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The Holy Chapel

Visiting the Sainte-Chapelle in Paris is a must see for admirers of this architectural type. This gem of Gothic architecture is located on the Île de la Cité, in the heart of Paris.
The Sainte-Chapelle was built in the 13th century under the order of Louis IX, also known as Saint Louis. It was intended to house relics of the Passion of Christ, acquired by the king from the emperor of Constantinople, Baldwyn II.

His history...

The Sainte Chapelle was erected at the request of Louis IX, a monarch renowned for his piety and devotion, better known as Saint Louis. This chapel was erected within the walls of the Palais de la Cité, a royal residence located on the Île de la Cité, in the heart of Paris.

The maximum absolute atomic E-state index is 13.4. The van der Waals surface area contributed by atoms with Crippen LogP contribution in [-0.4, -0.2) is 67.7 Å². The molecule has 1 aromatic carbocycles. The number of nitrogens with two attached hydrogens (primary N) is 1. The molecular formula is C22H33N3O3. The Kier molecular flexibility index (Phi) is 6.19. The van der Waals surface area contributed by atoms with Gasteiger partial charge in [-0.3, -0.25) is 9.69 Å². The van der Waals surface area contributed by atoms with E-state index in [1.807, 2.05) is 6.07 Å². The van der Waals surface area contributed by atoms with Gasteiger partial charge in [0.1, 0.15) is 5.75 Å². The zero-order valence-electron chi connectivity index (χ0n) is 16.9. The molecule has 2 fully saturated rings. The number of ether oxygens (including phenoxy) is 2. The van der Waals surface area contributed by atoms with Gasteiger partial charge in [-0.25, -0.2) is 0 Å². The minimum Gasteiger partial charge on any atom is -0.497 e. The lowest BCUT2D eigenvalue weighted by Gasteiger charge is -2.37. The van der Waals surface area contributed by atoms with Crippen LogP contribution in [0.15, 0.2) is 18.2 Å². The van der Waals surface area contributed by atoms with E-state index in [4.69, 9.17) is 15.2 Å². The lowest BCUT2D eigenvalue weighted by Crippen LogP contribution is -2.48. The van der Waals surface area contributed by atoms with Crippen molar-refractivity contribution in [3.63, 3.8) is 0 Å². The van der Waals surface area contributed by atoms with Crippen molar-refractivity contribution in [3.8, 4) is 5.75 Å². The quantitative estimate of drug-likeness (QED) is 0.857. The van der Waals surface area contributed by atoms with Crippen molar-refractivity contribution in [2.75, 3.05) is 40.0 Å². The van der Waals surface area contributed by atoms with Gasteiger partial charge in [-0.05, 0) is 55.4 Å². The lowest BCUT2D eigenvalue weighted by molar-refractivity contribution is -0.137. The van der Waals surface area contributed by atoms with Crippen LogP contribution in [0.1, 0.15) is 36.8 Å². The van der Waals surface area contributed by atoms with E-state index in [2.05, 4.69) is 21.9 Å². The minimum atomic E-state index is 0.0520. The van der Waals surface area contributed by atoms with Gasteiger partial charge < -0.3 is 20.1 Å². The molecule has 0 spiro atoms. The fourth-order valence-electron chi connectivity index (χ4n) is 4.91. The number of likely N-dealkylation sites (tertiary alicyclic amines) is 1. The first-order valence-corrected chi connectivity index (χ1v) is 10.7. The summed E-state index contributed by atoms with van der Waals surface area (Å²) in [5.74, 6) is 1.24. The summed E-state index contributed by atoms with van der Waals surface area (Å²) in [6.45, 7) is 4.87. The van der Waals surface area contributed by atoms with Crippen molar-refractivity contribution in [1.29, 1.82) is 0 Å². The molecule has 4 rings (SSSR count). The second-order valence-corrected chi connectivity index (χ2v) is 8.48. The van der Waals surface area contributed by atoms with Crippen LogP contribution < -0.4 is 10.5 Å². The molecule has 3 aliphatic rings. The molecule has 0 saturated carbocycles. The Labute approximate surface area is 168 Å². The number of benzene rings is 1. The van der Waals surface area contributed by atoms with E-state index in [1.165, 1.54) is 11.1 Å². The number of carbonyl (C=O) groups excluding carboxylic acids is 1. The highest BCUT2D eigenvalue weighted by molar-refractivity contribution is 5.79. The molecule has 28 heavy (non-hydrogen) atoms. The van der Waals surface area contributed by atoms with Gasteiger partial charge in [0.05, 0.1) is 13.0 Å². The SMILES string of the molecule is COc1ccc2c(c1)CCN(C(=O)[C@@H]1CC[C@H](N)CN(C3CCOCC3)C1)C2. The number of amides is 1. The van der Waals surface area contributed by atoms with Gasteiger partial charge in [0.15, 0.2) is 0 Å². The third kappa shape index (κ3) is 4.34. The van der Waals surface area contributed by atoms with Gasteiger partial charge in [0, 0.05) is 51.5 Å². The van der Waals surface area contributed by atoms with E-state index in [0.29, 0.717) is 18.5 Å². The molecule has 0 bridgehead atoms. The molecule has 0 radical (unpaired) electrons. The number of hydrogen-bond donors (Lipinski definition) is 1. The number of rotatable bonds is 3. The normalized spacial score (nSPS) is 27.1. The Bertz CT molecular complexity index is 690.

In the 13th century, the French King Louis IX, also known as Saint Louis, undertook a pilgrimage to the Holy Land where he acquired precious relics of the Passion of Christ, including the Holy Crown of Thorns, the Holy Lance and a piece of the True Cross. On his return to France, he decided to build a building to house them and chose the site of the current Sainte-Chapelle, located within the walls of the Palais de la Cité, a royal residence at the time.

To finance the construction of the building, Louis IX called for donations and used his own fortune. He also called on renowned craftsmen and artists, such as the architect Pierre de Montreuil and the master glassmaker Jean de Chelles, to carry out his ambitious project.